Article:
Simple cellulitis in otherwise healthy adult patients can be treated as on an outpatient basis with dicloxacillin (500 mg PO q6h), a macrolide (EES 500 mg PO q6h, azithromycin 500 mg PO initial dose then 250 mg PO qd * 4 d, clarithromycin 500 mg PO q12h), or amoxicillin-clavulanate (875/125 mg PO q12h), with all treatments lasting for 10 days except for azithromycin. The exception to this is cellulitis involving the head or neck, for which most patients should be admitted for intravenous antibiotics. Appropriate intravenous antibiotics include parenteral first-generation cephalosporins (cefazolin 1 g IV q6h) and penicillinase-resistant penicillins (nafcillin or oxacillin 2 g IV q4h). In diabetics, a perenteral second- or third-generation cephalosporin (ceftriaxone 1-2 g IV qd) should be used or imipenem (500 mg IV q6h) in severe cases.5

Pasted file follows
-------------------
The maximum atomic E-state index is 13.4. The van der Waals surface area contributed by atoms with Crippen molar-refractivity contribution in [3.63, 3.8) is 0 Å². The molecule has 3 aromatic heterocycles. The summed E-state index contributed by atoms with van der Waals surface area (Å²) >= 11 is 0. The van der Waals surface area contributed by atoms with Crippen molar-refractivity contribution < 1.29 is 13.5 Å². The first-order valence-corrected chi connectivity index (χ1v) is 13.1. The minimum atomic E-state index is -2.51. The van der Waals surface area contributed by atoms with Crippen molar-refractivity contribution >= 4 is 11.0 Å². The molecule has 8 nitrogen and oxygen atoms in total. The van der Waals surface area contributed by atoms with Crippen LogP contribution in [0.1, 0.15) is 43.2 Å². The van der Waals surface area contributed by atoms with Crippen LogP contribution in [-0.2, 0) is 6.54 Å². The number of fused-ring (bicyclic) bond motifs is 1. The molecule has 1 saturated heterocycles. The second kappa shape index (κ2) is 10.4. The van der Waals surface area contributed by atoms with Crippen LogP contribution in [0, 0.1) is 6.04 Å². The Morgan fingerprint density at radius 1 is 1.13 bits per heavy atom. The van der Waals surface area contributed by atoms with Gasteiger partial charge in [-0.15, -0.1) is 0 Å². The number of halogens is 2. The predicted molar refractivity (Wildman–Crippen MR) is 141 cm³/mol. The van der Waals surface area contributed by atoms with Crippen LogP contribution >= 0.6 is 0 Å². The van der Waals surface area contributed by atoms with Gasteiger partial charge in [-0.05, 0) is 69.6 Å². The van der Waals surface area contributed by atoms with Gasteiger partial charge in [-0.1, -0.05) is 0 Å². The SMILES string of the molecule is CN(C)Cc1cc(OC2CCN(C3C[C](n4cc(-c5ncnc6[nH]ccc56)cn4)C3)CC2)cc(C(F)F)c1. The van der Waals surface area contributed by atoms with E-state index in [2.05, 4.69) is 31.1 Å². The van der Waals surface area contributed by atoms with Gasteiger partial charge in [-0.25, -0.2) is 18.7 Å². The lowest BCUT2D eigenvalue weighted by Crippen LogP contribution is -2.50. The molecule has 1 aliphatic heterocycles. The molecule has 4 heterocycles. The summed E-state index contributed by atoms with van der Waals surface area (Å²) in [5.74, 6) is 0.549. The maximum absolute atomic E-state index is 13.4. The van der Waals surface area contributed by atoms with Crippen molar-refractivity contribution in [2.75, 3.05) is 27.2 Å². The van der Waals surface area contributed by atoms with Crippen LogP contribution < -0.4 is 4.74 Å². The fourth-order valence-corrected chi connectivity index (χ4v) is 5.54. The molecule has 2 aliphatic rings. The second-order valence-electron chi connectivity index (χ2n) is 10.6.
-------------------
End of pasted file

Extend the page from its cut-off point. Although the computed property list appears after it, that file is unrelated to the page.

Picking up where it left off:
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All you need is a proper diet of fresh fruits and vegetables and get plenty of exercise and you'll be fine. Ever heard those words from your doctor? If that's all heshe recommends then you're missing out an important ingredient for health that he's not telling you. Fact is that you can adhere to the strictest diet, watch everything you eat and get the exercise of amarathon runner and still come down with diabetic complications. Diet, exercise and standard drug treatments simply aren't enough to help keep your diabetes under control.